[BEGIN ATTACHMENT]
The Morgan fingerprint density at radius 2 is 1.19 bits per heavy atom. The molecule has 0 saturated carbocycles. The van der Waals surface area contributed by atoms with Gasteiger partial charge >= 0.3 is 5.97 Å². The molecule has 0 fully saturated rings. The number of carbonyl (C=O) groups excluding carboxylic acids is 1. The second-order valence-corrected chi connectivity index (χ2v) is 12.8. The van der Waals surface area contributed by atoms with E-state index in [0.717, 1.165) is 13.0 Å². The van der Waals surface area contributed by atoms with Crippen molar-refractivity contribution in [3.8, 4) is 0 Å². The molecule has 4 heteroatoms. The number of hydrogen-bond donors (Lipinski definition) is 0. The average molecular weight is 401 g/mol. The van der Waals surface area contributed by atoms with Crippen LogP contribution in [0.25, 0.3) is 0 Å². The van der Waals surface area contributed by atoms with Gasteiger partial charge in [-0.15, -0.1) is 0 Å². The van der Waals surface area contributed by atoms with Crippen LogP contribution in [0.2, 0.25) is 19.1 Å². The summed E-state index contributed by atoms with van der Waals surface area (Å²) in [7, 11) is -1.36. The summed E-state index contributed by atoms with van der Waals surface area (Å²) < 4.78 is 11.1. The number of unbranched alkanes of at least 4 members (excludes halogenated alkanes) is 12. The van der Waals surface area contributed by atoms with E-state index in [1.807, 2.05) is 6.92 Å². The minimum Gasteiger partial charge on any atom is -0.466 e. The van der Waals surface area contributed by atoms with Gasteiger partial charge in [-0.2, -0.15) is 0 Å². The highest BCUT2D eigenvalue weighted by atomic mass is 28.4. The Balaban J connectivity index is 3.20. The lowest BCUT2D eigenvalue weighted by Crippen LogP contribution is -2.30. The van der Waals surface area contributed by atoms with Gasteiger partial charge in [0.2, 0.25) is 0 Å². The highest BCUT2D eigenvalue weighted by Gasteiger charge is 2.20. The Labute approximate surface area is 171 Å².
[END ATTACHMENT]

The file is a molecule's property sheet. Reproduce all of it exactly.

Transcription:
The Morgan fingerprint density at radius 2 is 1.19 bits per heavy atom. The molecule has 0 saturated carbocycles. The van der Waals surface area contributed by atoms with Gasteiger partial charge >= 0.3 is 5.97 Å². The molecule has 0 fully saturated rings. The number of carbonyl (C=O) groups excluding carboxylic acids is 1. The second-order valence-corrected chi connectivity index (χ2v) is 12.8. The van der Waals surface area contributed by atoms with E-state index in [0.717, 1.165) is 13.0 Å². The van der Waals surface area contributed by atoms with Crippen molar-refractivity contribution in [3.8, 4) is 0 Å². The molecule has 4 heteroatoms. The number of hydrogen-bond donors (Lipinski definition) is 0. The average molecular weight is 401 g/mol. The van der Waals surface area contributed by atoms with Crippen LogP contribution in [0.25, 0.3) is 0 Å². The van der Waals surface area contributed by atoms with Gasteiger partial charge in [-0.15, -0.1) is 0 Å². The van der Waals surface area contributed by atoms with Crippen LogP contribution in [0.2, 0.25) is 19.1 Å². The summed E-state index contributed by atoms with van der Waals surface area (Å²) in [7, 11) is -1.36. The summed E-state index contributed by atoms with van der Waals surface area (Å²) < 4.78 is 11.1. The number of unbranched alkanes of at least 4 members (excludes halogenated alkanes) is 12. The van der Waals surface area contributed by atoms with E-state index in [1.807, 2.05) is 6.92 Å². The minimum Gasteiger partial charge on any atom is -0.466 e. The van der Waals surface area contributed by atoms with Gasteiger partial charge in [-0.2, -0.15) is 0 Å². The highest BCUT2D eigenvalue weighted by atomic mass is 28.4. The Balaban J connectivity index is 3.20. The lowest BCUT2D eigenvalue weighted by Crippen LogP contribution is -2.30. The van der Waals surface area contributed by atoms with Gasteiger partial charge in [0.2, 0.25) is 0 Å². The highest BCUT2D eigenvalue weighted by Gasteiger charge is 2.20. The Labute approximate surface area is 171 Å².